anonymous
  • anonymous
will calculus benefit me in life... i am a college graduate student in the environmental health field getting a Master of Public Health degree and I like epidemiology should I take calculus for any reason? will it benefit me on a daily basis?
Mathematics
  • Stacey Warren - Expert brainly.com
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jamiebookeater
  • jamiebookeater
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anonymous
  • anonymous
also will it change the way i think see the world or increase my intelligence somehow?
anonymous
  • anonymous
One thing calculus may be good for is to calculate the spread of diseases if you are going into that field of study.
anonymous
  • anonymous
It will definitely expand your knowledge.

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anonymous
  • anonymous
i like classes that i walk away from and have a new outlook on reality... but i find it hard to justify taking this class if it isn't going to greatly benefit me i don't want to waste my time
anonymous
  • anonymous
if calculus isn't the right course for this type of mind expanding do you have any suggestions related to my fields of study?
anonymous
  • anonymous
Statistics is a must-take course. Epidemiology is heavy on stats.
anonymous
  • anonymous
ive had epidemiology and stats i love it
anonymous
  • anonymous
calculus is the first level of applications of math, in my opinion. up till calculus, you only learn formulas and arithmetic. in calculus you learn how to use them in life. Calculus will definitely let you walk away with a new look on everything as you will start to understand how thing work a lot better. calculus is based, for the most part, on things changing. In environmental health, a lot of things change, calculus will enable you to at least find the answer to how to stop or start what you want done. and i completely agree with account, stats is a must take for any science field.
anonymous
  • anonymous
yeah stats was mandatory in both my undergrad and my grad curriculum... most people say calc is worthless and extremely hard, i loved algebra and physics i never had trig... is calculus sort of like algebra I and II and physics ? should i take trig over calc or take it before calc?
anonymous
  • anonymous
if you loved alg and physics you wont have a problem with calc. You really cant say calc is like any of the other maths, it really is a whole new course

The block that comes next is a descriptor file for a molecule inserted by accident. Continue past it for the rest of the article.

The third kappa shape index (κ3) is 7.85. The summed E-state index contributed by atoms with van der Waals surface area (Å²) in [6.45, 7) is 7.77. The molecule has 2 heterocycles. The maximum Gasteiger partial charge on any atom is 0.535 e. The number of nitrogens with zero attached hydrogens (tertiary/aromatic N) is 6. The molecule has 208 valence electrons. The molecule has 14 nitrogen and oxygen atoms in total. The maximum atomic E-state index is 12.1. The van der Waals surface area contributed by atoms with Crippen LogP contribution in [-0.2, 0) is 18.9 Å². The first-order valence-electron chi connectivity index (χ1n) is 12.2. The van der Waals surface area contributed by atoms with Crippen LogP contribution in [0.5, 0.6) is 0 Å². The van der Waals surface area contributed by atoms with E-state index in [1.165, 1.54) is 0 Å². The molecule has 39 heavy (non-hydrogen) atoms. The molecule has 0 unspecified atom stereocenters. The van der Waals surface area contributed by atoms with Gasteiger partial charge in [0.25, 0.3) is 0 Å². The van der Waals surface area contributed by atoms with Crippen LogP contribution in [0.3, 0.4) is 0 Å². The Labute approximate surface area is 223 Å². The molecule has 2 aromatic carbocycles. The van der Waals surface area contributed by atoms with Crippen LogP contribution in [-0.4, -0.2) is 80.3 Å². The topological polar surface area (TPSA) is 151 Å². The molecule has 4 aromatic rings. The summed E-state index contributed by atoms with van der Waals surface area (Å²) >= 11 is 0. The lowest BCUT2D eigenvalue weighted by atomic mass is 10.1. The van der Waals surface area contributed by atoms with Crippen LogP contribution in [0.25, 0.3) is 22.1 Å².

anonymous
  • anonymous
i will say i didn't like graphing too much but i think i didn't like it because i didn't get why we were doing it, how it is relevant..
anonymous
  • anonymous
yeah arman that is what i don't get,, i dont really know what calc is... it seems mysterious... i know algebra is and what physics is, but calc leaves me scratching my head... how would you explain what calculus is if someone asked?
anonymous
  • anonymous
I know calculus has definitely changed how I view the world. I would recommend taking trig before calc. Calc isn't necessarily difficult, as long as you put don't slack.
anonymous
  • anonymous
To me, graphing helps to reinforce the abstract ideas by showing something visual.
anonymous
  • anonymous
nice Jay, so i should take trig before calc?
anonymous
  • anonymous
algebra isint really relevant as much as it is the logic that you need to be able to do to do the relevant things, thats the problem with this curriculum is that it teaches you a good 10 years of logic before any uses. Calc itself doesnt need trig, but calc trig functions are something that are a need to know for when you do come across something that uses trig. plus, calc is taught with half the problem sets using trig
anonymous
  • anonymous
so if i don't take trig can i trust in the professor to still show us how things are derived from trig... or perhaps go over the trig as a refresher? sounds like i should take it first based on what you all said
anonymous
  • anonymous
i like word problems too, that require problem solving that a simple equation can't just be plugged in without brainstorming... is this in calculus as well?
anonymous
  • anonymous
an explanation for calculus: Calculus is the analyzing of a change in something such that you can figure out, what started it, and what it will end in. In newtonian calculus it can be easily said as: calculus was used to figure out that if you took acceleration, which is increasing speed, and applied time, you would get the increasing of speed over a period of time, aka what the speed is at different times. then if you took what the speed is, and looked at that over time, you would get where something is going over time with that speed. aka position. and you can do that backwards-> position to velocity to acceleration. so Calculus is just looking at something thats changing (rate of change) and seeing what can be determined with that information. Best uses for calc are optimization (how big can it get with so few materials?) and converging and diverging series (where will this go at this rate?) You could throw in total distance (if you know the rate that the distance is changing, you can find the total distance it traveled without too much effort) and possibly curvilinear motion of a particle or, in physics, a spectrum/ vectorial representation (how can i use the information i have to figure out EVERYTHING about this action that took place)